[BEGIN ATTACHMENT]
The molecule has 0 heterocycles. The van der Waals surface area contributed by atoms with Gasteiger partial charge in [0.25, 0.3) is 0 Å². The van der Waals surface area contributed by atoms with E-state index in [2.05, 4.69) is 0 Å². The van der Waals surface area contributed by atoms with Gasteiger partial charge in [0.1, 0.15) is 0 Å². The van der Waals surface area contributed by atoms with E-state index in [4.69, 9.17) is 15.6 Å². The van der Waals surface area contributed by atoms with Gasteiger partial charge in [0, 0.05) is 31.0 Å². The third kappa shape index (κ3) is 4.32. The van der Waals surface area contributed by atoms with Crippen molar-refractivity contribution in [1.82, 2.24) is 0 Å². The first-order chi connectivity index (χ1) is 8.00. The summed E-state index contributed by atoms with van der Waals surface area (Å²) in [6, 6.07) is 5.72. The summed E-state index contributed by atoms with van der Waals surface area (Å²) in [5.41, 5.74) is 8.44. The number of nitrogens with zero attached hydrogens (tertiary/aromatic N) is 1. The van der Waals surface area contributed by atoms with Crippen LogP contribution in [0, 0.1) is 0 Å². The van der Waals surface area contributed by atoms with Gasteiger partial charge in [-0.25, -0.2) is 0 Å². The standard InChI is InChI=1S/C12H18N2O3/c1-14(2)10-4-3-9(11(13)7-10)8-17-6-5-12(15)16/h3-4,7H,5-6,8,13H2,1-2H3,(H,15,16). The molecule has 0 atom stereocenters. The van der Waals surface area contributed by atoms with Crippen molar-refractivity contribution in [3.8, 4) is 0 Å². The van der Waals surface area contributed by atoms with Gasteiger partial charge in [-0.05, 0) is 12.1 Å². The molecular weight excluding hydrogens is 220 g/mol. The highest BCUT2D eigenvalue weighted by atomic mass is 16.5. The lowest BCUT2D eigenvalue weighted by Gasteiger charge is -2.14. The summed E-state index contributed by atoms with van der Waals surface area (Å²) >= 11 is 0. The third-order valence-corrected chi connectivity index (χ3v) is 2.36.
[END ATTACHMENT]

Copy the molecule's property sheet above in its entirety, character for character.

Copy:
The molecule has 0 heterocycles. The van der Waals surface area contributed by atoms with Gasteiger partial charge in [0.25, 0.3) is 0 Å². The van der Waals surface area contributed by atoms with E-state index in [2.05, 4.69) is 0 Å². The van der Waals surface area contributed by atoms with Gasteiger partial charge in [0.1, 0.15) is 0 Å². The van der Waals surface area contributed by atoms with E-state index in [4.69, 9.17) is 15.6 Å². The van der Waals surface area contributed by atoms with Gasteiger partial charge in [0, 0.05) is 31.0 Å². The third kappa shape index (κ3) is 4.32. The van der Waals surface area contributed by atoms with Crippen molar-refractivity contribution in [1.82, 2.24) is 0 Å². The first-order chi connectivity index (χ1) is 8.00. The summed E-state index contributed by atoms with van der Waals surface area (Å²) in [6, 6.07) is 5.72. The summed E-state index contributed by atoms with van der Waals surface area (Å²) in [5.41, 5.74) is 8.44. The number of nitrogens with zero attached hydrogens (tertiary/aromatic N) is 1. The van der Waals surface area contributed by atoms with Crippen LogP contribution in [0, 0.1) is 0 Å². The van der Waals surface area contributed by atoms with Gasteiger partial charge in [-0.25, -0.2) is 0 Å². The standard InChI is InChI=1S/C12H18N2O3/c1-14(2)10-4-3-9(11(13)7-10)8-17-6-5-12(15)16/h3-4,7H,5-6,8,13H2,1-2H3,(H,15,16). The molecule has 0 atom stereocenters. The van der Waals surface area contributed by atoms with Crippen molar-refractivity contribution in [3.8, 4) is 0 Å². The van der Waals surface area contributed by atoms with Gasteiger partial charge in [-0.05, 0) is 12.1 Å². The molecular weight excluding hydrogens is 220 g/mol. The highest BCUT2D eigenvalue weighted by atomic mass is 16.5. The lowest BCUT2D eigenvalue weighted by Gasteiger charge is -2.14. The summed E-state index contributed by atoms with van der Waals surface area (Å²) >= 11 is 0. The third-order valence-corrected chi connectivity index (χ3v) is 2.36.